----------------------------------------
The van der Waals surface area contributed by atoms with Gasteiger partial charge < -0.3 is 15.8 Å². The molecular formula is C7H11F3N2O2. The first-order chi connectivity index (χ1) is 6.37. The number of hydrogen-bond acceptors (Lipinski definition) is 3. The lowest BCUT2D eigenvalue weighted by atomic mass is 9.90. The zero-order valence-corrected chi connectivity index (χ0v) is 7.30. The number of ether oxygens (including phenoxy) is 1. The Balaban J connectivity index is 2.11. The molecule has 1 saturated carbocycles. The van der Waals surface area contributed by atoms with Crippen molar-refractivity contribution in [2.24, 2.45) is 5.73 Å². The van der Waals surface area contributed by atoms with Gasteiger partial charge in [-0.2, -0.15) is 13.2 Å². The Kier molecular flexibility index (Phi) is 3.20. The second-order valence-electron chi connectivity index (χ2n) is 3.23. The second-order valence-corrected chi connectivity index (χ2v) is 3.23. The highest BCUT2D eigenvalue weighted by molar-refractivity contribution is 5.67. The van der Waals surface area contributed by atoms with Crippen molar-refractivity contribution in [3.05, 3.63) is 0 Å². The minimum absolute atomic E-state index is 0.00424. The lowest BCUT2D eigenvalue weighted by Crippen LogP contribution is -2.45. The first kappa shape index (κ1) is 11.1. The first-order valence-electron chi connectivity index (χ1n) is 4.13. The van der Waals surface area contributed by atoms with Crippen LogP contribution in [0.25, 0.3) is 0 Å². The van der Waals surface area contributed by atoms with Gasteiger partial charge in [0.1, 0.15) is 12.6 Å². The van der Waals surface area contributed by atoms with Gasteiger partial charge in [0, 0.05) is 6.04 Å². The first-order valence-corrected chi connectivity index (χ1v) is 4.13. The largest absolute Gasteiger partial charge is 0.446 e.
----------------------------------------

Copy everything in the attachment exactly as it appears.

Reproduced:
The van der Waals surface area contributed by atoms with Gasteiger partial charge < -0.3 is 15.8 Å². The molecular formula is C7H11F3N2O2. The first-order chi connectivity index (χ1) is 6.37. The number of hydrogen-bond acceptors (Lipinski definition) is 3. The lowest BCUT2D eigenvalue weighted by atomic mass is 9.90. The zero-order valence-corrected chi connectivity index (χ0v) is 7.30. The number of ether oxygens (including phenoxy) is 1. The Balaban J connectivity index is 2.11. The molecule has 1 saturated carbocycles. The van der Waals surface area contributed by atoms with Crippen molar-refractivity contribution in [2.24, 2.45) is 5.73 Å². The van der Waals surface area contributed by atoms with Gasteiger partial charge in [-0.2, -0.15) is 13.2 Å². The Kier molecular flexibility index (Phi) is 3.20. The second-order valence-electron chi connectivity index (χ2n) is 3.23. The second-order valence-corrected chi connectivity index (χ2v) is 3.23. The highest BCUT2D eigenvalue weighted by molar-refractivity contribution is 5.67. The van der Waals surface area contributed by atoms with Crippen molar-refractivity contribution in [3.05, 3.63) is 0 Å². The minimum absolute atomic E-state index is 0.00424. The lowest BCUT2D eigenvalue weighted by Crippen LogP contribution is -2.45. The first kappa shape index (κ1) is 11.1. The first-order valence-electron chi connectivity index (χ1n) is 4.13. The van der Waals surface area contributed by atoms with Crippen LogP contribution in [0.25, 0.3) is 0 Å². The van der Waals surface area contributed by atoms with Gasteiger partial charge in [0.1, 0.15) is 12.6 Å². The van der Waals surface area contributed by atoms with Gasteiger partial charge in [0, 0.05) is 6.04 Å². The first-order valence-corrected chi connectivity index (χ1v) is 4.13. The largest absolute Gasteiger partial charge is 0.446 e.